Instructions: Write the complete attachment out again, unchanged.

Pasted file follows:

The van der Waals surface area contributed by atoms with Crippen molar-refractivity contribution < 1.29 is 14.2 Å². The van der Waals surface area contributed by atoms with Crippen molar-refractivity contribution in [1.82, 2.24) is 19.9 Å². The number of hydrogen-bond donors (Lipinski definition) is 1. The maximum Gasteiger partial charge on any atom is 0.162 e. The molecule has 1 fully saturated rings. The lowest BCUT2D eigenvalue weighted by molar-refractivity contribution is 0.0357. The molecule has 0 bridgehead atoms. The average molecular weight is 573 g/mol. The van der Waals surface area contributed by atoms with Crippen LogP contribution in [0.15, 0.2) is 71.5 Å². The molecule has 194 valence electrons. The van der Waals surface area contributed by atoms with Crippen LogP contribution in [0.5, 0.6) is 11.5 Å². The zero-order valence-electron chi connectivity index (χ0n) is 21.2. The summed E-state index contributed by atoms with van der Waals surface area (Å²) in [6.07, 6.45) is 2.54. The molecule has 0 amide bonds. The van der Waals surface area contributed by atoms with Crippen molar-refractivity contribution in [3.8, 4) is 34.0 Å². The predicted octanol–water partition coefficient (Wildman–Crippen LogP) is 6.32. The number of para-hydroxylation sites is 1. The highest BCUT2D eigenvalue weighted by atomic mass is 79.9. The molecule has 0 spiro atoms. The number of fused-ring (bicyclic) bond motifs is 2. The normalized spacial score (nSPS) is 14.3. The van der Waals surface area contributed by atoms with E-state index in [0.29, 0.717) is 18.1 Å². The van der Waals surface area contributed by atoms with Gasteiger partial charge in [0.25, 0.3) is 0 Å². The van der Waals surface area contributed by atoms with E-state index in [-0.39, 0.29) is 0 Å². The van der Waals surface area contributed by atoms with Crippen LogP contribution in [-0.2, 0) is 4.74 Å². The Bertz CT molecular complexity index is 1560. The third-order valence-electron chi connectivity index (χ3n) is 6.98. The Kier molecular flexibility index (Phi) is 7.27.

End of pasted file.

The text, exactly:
The van der Waals surface area contributed by atoms with Crippen molar-refractivity contribution < 1.29 is 14.2 Å². The van der Waals surface area contributed by atoms with Crippen molar-refractivity contribution in [1.82, 2.24) is 19.9 Å². The number of hydrogen-bond donors (Lipinski definition) is 1. The maximum Gasteiger partial charge on any atom is 0.162 e. The molecule has 1 fully saturated rings. The lowest BCUT2D eigenvalue weighted by molar-refractivity contribution is 0.0357. The molecule has 0 bridgehead atoms. The average molecular weight is 573 g/mol. The van der Waals surface area contributed by atoms with Crippen LogP contribution in [0.15, 0.2) is 71.5 Å². The molecule has 194 valence electrons. The van der Waals surface area contributed by atoms with Crippen LogP contribution in [0.5, 0.6) is 11.5 Å². The zero-order valence-electron chi connectivity index (χ0n) is 21.2. The summed E-state index contributed by atoms with van der Waals surface area (Å²) in [6.07, 6.45) is 2.54. The molecule has 0 amide bonds. The van der Waals surface area contributed by atoms with Crippen molar-refractivity contribution in [3.8, 4) is 34.0 Å². The predicted octanol–water partition coefficient (Wildman–Crippen LogP) is 6.32. The number of para-hydroxylation sites is 1. The highest BCUT2D eigenvalue weighted by atomic mass is 79.9. The molecule has 0 spiro atoms. The number of fused-ring (bicyclic) bond motifs is 2. The normalized spacial score (nSPS) is 14.3. The van der Waals surface area contributed by atoms with E-state index in [0.29, 0.717) is 18.1 Å². The van der Waals surface area contributed by atoms with Gasteiger partial charge in [0.25, 0.3) is 0 Å². The van der Waals surface area contributed by atoms with E-state index in [-0.39, 0.29) is 0 Å². The van der Waals surface area contributed by atoms with Crippen LogP contribution in [-0.2, 0) is 4.74 Å². The Bertz CT molecular complexity index is 1560. The third-order valence-electron chi connectivity index (χ3n) is 6.98. The Kier molecular flexibility index (Phi) is 7.27.